Did you know having a lower heart rate variability (HRV) has been associated with diabetes, hypertension and cardiovascular disease (CVD)?
HRV is a measurement of the time intervals between adjacent heartbeats. The variability in your heart rate reflects vagal tone and our sympathetic nervous system (fight or flight). Low HRV leads to sympathetic (fight or flight response) and vagal tone imbalance. The vagus nerve plays an important role in the regulation of our metabolic homeostasis and messages sent by the vagus nerve can control immune function and pro-inflammatory responses via the inflammatory reflex.
Recent studies have reported using HRV in the evaluation of conditions associated with autonomic dysregulation which includes burnout and depression, autoimmune conditions (multiple sclerosis, rheumatoid arthritis), chronic PTSD, working memory performance, cognition, dementia, insulin resistance and metabolic syndromes, type 1 diabetes, cancer prognosis, and cardiovascular disease risk factors.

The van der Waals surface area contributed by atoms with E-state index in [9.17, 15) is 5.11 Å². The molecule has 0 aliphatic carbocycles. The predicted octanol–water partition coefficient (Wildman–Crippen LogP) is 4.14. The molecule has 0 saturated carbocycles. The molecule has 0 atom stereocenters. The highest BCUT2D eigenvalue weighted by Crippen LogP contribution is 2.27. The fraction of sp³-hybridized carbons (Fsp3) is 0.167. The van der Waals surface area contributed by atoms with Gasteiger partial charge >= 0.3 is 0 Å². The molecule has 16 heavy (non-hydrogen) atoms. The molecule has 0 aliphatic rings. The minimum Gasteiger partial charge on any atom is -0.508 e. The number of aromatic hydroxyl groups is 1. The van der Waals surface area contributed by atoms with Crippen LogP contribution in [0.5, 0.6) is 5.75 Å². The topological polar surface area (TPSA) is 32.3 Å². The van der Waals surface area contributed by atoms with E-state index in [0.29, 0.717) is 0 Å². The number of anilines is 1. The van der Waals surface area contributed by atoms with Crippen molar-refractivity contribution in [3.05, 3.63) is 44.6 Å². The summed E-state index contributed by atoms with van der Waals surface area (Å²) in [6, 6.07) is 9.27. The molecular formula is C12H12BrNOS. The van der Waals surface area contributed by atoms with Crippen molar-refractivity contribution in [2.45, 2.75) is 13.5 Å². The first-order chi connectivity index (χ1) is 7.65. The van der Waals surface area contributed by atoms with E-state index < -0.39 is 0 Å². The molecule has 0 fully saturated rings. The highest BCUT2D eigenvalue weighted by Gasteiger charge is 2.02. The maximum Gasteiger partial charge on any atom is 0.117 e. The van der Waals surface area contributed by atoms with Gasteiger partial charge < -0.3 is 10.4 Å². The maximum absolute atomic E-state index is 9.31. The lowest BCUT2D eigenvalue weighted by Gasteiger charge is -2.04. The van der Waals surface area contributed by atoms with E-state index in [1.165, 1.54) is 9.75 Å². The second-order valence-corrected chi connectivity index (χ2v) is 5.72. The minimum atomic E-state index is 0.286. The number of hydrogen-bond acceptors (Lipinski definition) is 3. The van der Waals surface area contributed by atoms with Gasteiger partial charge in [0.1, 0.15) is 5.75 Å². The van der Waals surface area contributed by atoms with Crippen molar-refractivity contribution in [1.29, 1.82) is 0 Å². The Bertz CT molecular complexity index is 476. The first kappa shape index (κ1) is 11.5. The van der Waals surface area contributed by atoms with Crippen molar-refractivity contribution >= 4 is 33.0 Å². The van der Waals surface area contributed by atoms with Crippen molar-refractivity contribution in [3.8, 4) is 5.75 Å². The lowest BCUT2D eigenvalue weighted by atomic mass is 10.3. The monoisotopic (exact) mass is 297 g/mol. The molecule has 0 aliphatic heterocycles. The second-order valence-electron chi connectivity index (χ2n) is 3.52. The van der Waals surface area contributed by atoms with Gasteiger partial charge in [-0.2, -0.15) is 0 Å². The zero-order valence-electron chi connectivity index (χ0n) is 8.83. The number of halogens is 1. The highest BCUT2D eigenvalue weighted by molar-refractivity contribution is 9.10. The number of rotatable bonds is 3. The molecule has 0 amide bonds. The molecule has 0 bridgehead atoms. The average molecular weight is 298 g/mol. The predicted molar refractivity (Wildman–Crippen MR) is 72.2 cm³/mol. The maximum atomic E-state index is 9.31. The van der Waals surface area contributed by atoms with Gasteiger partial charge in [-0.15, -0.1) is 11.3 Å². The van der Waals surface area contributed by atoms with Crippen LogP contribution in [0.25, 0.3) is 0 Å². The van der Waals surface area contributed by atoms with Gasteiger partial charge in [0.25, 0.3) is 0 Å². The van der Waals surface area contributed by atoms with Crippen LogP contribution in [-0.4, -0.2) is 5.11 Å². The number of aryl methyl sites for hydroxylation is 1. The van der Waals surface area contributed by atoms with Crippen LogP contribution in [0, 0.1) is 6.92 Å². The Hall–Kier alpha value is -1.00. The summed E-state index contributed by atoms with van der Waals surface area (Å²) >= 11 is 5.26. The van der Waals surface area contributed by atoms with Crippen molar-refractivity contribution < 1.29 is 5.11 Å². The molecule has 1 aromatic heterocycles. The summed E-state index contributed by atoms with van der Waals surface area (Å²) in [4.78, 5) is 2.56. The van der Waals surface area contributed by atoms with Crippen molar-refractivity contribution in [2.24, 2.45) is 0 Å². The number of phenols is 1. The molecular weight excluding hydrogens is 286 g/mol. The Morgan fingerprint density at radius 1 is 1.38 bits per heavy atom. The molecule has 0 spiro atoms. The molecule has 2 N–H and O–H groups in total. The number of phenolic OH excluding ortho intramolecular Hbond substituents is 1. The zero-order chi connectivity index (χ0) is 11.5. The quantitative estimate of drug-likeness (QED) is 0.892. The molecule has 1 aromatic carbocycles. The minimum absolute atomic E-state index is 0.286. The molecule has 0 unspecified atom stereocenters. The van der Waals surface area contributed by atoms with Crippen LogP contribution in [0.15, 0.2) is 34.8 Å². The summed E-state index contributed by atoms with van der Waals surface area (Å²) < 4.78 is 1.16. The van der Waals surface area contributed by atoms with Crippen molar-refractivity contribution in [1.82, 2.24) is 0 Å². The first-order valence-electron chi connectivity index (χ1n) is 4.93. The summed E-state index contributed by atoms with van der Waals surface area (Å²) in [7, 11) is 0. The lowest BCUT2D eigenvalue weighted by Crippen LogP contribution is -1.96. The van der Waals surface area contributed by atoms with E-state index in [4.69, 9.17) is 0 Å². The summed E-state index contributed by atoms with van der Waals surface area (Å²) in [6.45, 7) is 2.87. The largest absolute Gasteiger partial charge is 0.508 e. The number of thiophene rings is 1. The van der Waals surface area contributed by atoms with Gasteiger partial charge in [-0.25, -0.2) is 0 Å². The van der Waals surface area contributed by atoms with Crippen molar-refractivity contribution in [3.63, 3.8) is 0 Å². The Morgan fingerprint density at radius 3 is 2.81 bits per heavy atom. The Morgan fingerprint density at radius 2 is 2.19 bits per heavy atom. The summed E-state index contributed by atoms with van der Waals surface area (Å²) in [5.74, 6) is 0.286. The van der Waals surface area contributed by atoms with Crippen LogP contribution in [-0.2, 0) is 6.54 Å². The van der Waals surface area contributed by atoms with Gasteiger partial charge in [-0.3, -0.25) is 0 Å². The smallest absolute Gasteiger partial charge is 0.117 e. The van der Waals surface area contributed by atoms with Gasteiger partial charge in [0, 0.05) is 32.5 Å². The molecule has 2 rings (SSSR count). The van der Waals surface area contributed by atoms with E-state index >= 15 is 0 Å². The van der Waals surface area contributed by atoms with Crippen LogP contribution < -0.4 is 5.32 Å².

A 2019 study, showed that a single session of manual cranial therapy produced short and medium-term effects on parasympathetic activity (rest and digest system). The parasympathetic effects persisted for up to 3 weeks and resulted in better cardiac vagal control and better self-regulation.
Monitoring your heart rate variability is one of the many ways we assess your health prospects at Little Sprouts. So if you would like to know if we can help manage your health and any health issues, give our clinic a call today!
1. Pavlov, V. A., & Tracey, K. J. (2012). The vagus nerve and the inflammatory reflex—linking immunity and metabolism. Nature Reviews Endocrinology, 8(12), 743.
2. Kent, C. (2017). Heart rate variability to assess the changes in autonomic nervous system function associated with vertebral subluxation. Res Rev Neurosci, 1, 14-21.
3. Bayo-Tallón, V., Esquirol-Caussa, J., Pàmias-Massana, M., Planells-Keller, K., & Palao-Vidal, D. J. (2019). Effects of manual cranial therapy on heart rate variability in children without associated disorders: Translation to clinical practice. Complementary therapies in clinical practice, 36, 125-141.
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